Brought together by brotherhood and friendship, Filmstrip is a band that, after growing apart, came together to make a unique, quality sound. Playing together for the better part of a decade, Filmstrip started as a middle school band and then evolved into a group that combined different musical paths.
After playing with different bands for many years, brothers Dave Taha (guitar, vocals) and Matt Taha (bass,vocals) along with their friend Nick Riley (drums), returned to their roots, bringing their experiences from other bands to the table.
“As a trio, we are able to be really expressive, yet still have a minimalist approach,” said Dave Taha. “It’s just the chemistry that we have together. Music is like a second language to us — we speak to each other in music, and I think that it really shows through in our live performances and in our record as well. Just the dynamics and the way that we are, we pride ourselves on being tight. We’re proud of what we do and I think that we do it well.”
The band went down to Echo Mountain Recordings — a place that recorded many well-known musicians like Tom Petty, U2, George Harrison and The Avett Brothers – to record their second LP, “Moments of Matter.” While the band’s first record had a more punk, angsty edge about it, Dave Taha urged that this album will bring together a more soulful influence with a more classic approach.
“We’re just letting it all go and we’re not going to try to please anybody but ourselves. If we like the way it sounds, we hope everyone else will too. We’re not trying to establish ourselves in any kind of scene, we’re just being ourselves and doing what we do and hopefully that will translate itself.”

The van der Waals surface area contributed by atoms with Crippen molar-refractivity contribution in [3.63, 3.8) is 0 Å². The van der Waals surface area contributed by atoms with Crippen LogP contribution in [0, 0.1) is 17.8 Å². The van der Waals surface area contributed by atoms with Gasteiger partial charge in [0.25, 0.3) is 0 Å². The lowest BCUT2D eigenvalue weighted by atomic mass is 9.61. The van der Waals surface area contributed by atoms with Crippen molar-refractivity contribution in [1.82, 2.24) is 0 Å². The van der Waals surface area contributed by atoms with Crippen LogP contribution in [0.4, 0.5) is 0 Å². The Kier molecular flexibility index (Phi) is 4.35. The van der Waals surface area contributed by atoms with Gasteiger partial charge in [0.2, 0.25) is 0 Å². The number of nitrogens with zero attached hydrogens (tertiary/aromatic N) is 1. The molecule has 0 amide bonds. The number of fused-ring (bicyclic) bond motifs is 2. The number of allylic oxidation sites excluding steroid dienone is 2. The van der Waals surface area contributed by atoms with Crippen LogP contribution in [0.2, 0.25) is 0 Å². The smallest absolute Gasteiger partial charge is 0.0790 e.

Dave Taha urged that having the opportunity to record at Echo Mountain was an honor. “A real wake up moment for us. We recorded about 35 songs in six days and I think about 10 of those will make the final record.”
The album will be released in the spring. At WJCU, some of the songs from the new album have been featured and have been well-received.
“We were initially going to release that version, but we want to be able to hone it down into something that we can put on vinyl so it has to be a little bit shorter,” said Dave Taha.
Dave Taha says that the band’s eclectic exposure has helped contribute to the edge of their new album and has influenced their writing style.
“My taste has grown a lot more diverse since [I was younger], from punk to indie rock. My mom was really into music and played a lot of music when I was growing up, and so I was exposed to a lot of different types of music at an early age. My influences were Justin Lee and ‘90s rock when I first started to play music [and] I have grown to like country, blues and all kinds of different music.”
Some people have referred to Filmstrip’s style like that of Neil Young.
“Sometimes I feel like we were born in the wrong decade,” said Dave Taha. “If we were born in the ‘70s, it might have been easier to put out a record.”
Filmstrip’s next performance is on Saturday, Nov. 30 at Mahall’s in Lakewood with Seafair and Texas Plant for their EP release party.